Construction crews from leading civil engineering firm Jones Bros poured concrete for 12 hours straight to lay foundations for a new building at a global aerospace manufacturing company.
The pour, at Electroimpact in Broughton, near Chester, began at 5am, finishing at 5pm and was the second of two 12-hour continual pours this month required to lay the foundations for a new structure at the site.
The engineering feat involved a fleet of 20 wagons delivering 100m3 of concrete every hour, each wagon holding 6m3. A total of 16 wagons an hour were pulling up and pouring concrete.
Electroimpact specialises in the design and assembly of precision tooling and automation equipment for the aircraft industry. The concrete for its new building must be strong and stable enough to hold large aircraft assembly equipment.
The building, measuring 67 metres by 26 metres, required 1,800m3 of concrete across the two pours, supplied by the Breedon Group.
The surface was powerfloated, which gives the concrete a hard wearing finish suitable for heavy usage, by Wrexham Concrete Designs.
Hefin Lloyd-Davies, regional manager for Jones Bros Civil Engineering in North Wales, said: “We have been down at the site at Manor Lane for weeks now preparing for the laying of the foundations.
“Working with the Breedon Group we have tested the strength of the concrete to ensure it can withstand the weight of the machinery that will stand on it.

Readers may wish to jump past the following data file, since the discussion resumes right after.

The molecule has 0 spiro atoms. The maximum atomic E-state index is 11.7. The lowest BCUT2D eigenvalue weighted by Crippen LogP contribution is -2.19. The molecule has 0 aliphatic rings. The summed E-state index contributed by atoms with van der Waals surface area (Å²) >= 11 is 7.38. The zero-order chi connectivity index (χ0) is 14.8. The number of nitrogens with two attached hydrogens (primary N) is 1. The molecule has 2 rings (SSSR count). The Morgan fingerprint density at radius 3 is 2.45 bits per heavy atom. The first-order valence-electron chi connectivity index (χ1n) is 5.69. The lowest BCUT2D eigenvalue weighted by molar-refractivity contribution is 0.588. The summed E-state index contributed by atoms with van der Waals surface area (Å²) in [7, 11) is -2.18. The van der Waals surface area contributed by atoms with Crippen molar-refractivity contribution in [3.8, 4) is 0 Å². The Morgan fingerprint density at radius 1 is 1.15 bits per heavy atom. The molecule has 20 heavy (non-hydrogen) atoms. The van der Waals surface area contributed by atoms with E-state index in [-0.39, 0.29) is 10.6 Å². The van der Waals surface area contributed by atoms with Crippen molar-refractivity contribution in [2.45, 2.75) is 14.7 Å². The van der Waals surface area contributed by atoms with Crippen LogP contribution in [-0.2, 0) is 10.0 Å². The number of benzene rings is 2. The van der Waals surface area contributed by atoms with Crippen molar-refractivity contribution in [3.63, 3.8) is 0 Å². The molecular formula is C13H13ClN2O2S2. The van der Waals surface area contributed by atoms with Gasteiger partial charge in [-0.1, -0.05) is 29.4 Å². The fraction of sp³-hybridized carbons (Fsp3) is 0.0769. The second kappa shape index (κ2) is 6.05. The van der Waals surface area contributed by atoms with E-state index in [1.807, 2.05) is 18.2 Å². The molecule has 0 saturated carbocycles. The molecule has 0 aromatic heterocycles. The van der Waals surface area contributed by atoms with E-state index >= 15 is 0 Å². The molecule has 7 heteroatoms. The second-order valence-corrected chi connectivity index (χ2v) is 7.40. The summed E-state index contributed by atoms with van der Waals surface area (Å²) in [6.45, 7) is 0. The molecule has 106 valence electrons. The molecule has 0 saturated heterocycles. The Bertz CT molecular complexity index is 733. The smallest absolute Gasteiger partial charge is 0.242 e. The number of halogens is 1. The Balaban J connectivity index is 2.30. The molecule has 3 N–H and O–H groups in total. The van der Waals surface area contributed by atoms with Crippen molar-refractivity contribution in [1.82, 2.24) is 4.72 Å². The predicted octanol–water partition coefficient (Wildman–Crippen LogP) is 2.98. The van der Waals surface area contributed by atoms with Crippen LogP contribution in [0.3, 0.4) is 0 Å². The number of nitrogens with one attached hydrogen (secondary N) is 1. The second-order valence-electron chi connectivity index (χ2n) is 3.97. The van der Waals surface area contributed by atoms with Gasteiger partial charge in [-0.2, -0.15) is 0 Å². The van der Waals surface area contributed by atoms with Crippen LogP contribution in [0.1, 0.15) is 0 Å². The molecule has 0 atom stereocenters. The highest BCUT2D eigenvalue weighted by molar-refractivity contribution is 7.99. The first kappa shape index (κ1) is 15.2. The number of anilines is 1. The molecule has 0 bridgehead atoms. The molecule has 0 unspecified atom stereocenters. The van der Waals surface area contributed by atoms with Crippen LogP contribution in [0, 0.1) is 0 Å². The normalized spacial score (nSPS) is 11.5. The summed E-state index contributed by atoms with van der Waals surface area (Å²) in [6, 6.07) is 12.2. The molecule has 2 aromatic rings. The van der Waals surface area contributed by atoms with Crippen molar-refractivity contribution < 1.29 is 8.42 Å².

“The concrete also need to be sturdy enough to have heavy machinery bolted securely to it and we are casting bolts into the foundations as part of the process.
“Construction of the new building will begin in January and we will be on site until then.”
Jones Bros engineers and operatives faced a similar challenge recently when developing infrastructure for a 54-turbine wind farm in Scotland.
After discovering two geological faults when they began excavating earth for foundations at SSE’s Clyde 2 wind farm, construction workers organised a 12-hour concrete pour as part of the construction of two huge foundations. – each one measuring 24 metres in diameter – the length of four badminton courts and five metres deep.
Founded in the 1950s, the family firm has grown significantly in the last decade, employing approximately 350 people. Its areas of expertise include the construction of waste management facilities, highways, flood and marine defence and renewable energy projects.